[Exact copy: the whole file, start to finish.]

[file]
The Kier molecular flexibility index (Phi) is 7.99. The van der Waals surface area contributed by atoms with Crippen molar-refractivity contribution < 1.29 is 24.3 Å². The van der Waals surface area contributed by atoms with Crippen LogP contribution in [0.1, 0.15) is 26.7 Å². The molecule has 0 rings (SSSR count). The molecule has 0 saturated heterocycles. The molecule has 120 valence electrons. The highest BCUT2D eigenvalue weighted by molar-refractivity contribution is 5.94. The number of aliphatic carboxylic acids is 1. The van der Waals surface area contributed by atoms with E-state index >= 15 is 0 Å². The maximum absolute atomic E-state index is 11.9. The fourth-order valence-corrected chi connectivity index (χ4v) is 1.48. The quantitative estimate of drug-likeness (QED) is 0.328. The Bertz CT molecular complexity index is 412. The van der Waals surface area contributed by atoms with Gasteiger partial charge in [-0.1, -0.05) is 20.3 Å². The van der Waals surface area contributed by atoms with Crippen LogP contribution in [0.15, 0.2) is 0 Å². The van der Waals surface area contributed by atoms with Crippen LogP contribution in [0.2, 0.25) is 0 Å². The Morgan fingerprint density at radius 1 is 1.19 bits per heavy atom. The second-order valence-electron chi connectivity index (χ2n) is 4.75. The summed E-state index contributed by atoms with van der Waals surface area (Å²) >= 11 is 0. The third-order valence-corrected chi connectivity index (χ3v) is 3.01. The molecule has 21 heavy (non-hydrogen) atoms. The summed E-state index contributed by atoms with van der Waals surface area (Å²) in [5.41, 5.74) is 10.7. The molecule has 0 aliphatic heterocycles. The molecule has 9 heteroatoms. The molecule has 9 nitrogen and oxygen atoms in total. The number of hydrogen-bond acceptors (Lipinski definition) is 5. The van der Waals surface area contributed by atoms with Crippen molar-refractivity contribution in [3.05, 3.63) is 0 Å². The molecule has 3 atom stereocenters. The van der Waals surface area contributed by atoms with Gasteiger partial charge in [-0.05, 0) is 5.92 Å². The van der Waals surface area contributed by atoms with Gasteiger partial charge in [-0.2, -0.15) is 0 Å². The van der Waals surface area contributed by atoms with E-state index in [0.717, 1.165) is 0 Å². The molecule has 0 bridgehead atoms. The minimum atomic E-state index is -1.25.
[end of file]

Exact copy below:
The Kier molecular flexibility index (Phi) is 7.99. The van der Waals surface area contributed by atoms with Crippen molar-refractivity contribution < 1.29 is 24.3 Å². The van der Waals surface area contributed by atoms with Crippen LogP contribution in [0.1, 0.15) is 26.7 Å². The molecule has 0 rings (SSSR count). The molecule has 0 saturated heterocycles. The molecule has 120 valence electrons. The highest BCUT2D eigenvalue weighted by molar-refractivity contribution is 5.94. The number of aliphatic carboxylic acids is 1. The van der Waals surface area contributed by atoms with E-state index >= 15 is 0 Å². The maximum absolute atomic E-state index is 11.9. The fourth-order valence-corrected chi connectivity index (χ4v) is 1.48. The quantitative estimate of drug-likeness (QED) is 0.328. The Bertz CT molecular complexity index is 412. The van der Waals surface area contributed by atoms with Gasteiger partial charge in [-0.1, -0.05) is 20.3 Å². The van der Waals surface area contributed by atoms with Crippen LogP contribution in [0.15, 0.2) is 0 Å². The van der Waals surface area contributed by atoms with Crippen LogP contribution in [0.2, 0.25) is 0 Å². The Morgan fingerprint density at radius 1 is 1.19 bits per heavy atom. The second-order valence-electron chi connectivity index (χ2n) is 4.75. The summed E-state index contributed by atoms with van der Waals surface area (Å²) >= 11 is 0. The third-order valence-corrected chi connectivity index (χ3v) is 3.01. The molecule has 21 heavy (non-hydrogen) atoms. The summed E-state index contributed by atoms with van der Waals surface area (Å²) in [5.41, 5.74) is 10.7. The molecule has 0 aliphatic heterocycles. The molecule has 9 heteroatoms. The molecule has 9 nitrogen and oxygen atoms in total. The number of hydrogen-bond acceptors (Lipinski definition) is 5. The van der Waals surface area contributed by atoms with Crippen molar-refractivity contribution in [3.05, 3.63) is 0 Å². The molecule has 3 atom stereocenters. The van der Waals surface area contributed by atoms with Gasteiger partial charge in [-0.05, 0) is 5.92 Å². The van der Waals surface area contributed by atoms with Gasteiger partial charge in [-0.2, -0.15) is 0 Å². The van der Waals surface area contributed by atoms with E-state index in [0.717, 1.165) is 0 Å². The molecule has 0 bridgehead atoms. The minimum atomic E-state index is -1.25.